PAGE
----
If you’re allergic to eggs, the solution is simple: Avoid them.

Easier said than done, since eggs show up in some surprising places. And if you accidentally consume an egg, the yoke’s on you.

Symptoms of an allergic reaction include skin rashes and redness, hives, wheezing, fast heartbeat, nasal congestion, nausea, vomiting and diarrhea, along with other digestive problems. If you have a severe egg allergy, you probably know that exposure to egg protein may cause the life-threatening reaction known as anaphylaxis, which puts a person into shock and requires a trip to the emergency room.

Your symptoms may develop within minutes of consuming eggs or several hours later. Prevention is the best treatment.

Related: How to Tell If an Egg Is Bad

Hidden sources of eggs

The Food and Drug Administration requires nutrient labels for most foods in the United States, and those labels have to tell you if the food contains eggs.

According to Mayo Clinic and the American College of Allergy, Asthma and Immunology (ACAAI), here are some common foods and ingredients that may contain egg:

  • Artificial and natural flavorings
  • Baked goods
  • Canned soup
  • Coffee drink foam
  • Egg substitutes
  • Frosting
  • Ice cream
  • Mayonnaise
  • Marshmallows
  • Meatloaf
  • Nougats
  • Pasta
  • Pretzels
  • Processed meats
  • Salad dressing

Don’t play chicken with these terms

Labels of supplements unregulated by the FDA don’t have to list “egg” as an ingredient. If these supplements list any of the following ingredients that the Mayo Clinic advises people with egg allergies to watch out for, however, they contain eggs:

  • Albumin
  • Globulin
  • Lecithin
  • Livetin
  • Lysozyme
  • Vitellin
  • Words that begin with “ova” or “ovo,” such as ovalbumin

Related: Experts Say It’s Okay to Eat Eggs Again

Tips for the egg allergic

Now that you’re a pro at label reading, take further steps to avoid an egg-streme reaction.

Pass on the yolk. Although egg whites contain most of the proteins that trigger an allergic reaction, there’s no way to separate all the yolk from the whites.

Avoid all eggs. That includes eggs from chickens, ducks, quail and any other bird.

Talk to the waiter. Let him know you have an egg allergy and inquire whether the dish you want contains eggs or egg substitutes. Be aware, however, that waiters and even kitchen personnel are not always sure about the ingredients. If you can’t confirm that the salad dressing doesn’t contain eggs, skip it.

Wear an allergy alert bracelet. This will help paramedics in case you lose consciousness when you have an allergy attack.

Check cosmetics and other non-food items, too. A number of consumer products may also contain eggs. These include finger paints, some shampoos and medicines and make-up.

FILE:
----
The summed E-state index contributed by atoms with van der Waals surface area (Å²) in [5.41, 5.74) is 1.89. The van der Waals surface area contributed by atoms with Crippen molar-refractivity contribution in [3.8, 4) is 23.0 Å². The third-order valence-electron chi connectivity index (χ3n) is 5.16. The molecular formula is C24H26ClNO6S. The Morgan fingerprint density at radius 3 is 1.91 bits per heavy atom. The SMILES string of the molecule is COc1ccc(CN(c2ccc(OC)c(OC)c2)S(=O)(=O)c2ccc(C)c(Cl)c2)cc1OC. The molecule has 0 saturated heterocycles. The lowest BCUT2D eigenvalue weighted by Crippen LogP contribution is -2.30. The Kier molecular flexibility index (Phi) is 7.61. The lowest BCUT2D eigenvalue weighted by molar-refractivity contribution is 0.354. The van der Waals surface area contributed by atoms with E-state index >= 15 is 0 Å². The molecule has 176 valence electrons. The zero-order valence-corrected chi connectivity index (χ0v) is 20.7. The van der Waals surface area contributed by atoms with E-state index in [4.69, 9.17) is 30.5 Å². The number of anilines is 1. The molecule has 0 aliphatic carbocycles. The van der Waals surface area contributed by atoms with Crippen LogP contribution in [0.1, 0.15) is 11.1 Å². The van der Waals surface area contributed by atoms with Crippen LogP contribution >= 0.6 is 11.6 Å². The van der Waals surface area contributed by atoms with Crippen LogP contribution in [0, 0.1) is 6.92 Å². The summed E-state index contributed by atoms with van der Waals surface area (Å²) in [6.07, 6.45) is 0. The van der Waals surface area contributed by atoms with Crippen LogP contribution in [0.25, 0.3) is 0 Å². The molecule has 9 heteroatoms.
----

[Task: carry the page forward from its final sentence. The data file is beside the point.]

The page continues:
Talk with your allergist about baked goods. People with mild egg allergies may be able to consume some baked goods, such as cake, that contain egg proteins cooked at high temperatures.

Carry an epinephrine autoinjector at all times if your doctor prescribed one. Use it at the first sign of an allergic reaction or as instructed.

Related: Hidden Food Allergens: 18 Surprising Foods (and Drinks) That Have Them

Tell your friends and family to call an ambulance if you ever have an allergic reaction after eating something with egg in it. Even if you inject yourself with epinephrine, symptoms can reappear later, so it’s important to get medical help right away.

Check with your allergist about which vaccines are safe for you. Some flu shots contain small amounts of egg protein, and no one with an egg allergy should get the nasal spray version of the flu vaccine, according to the Centers for Disease Control and Prevention.

But contrary to popular belief, you may be able to get a flu shot if you have an egg allergy that isn’t severe, according to the ACAAI. You should get it only in a doctor’s office or a clinic prepared to treat you for an allergic reaction, including anaphylaxis — not a drugstore or supermarket. One type of flu shot, the recombinant vaccine, has no egg protein and is approved for use in people ages 18 to 49, according to ACAAI.

You should also avoid getting a malaria (yellow fever) vaccine, which contains egg protein, according to the ACAAI. If the vaccine is required for travel, get a note from your doctor explaining why you can’t have it.

Steve Evans, MA, is an award-winning journalist with more than 20 years experience in daily news, investigative, health and business journalism. Among other jobs, he has served as managing editor of the Central Virginia Newspaper Group, as a senior writer for SNL Financial and as a staff writer for The Progress Index and the Richmond Times-Dispatch.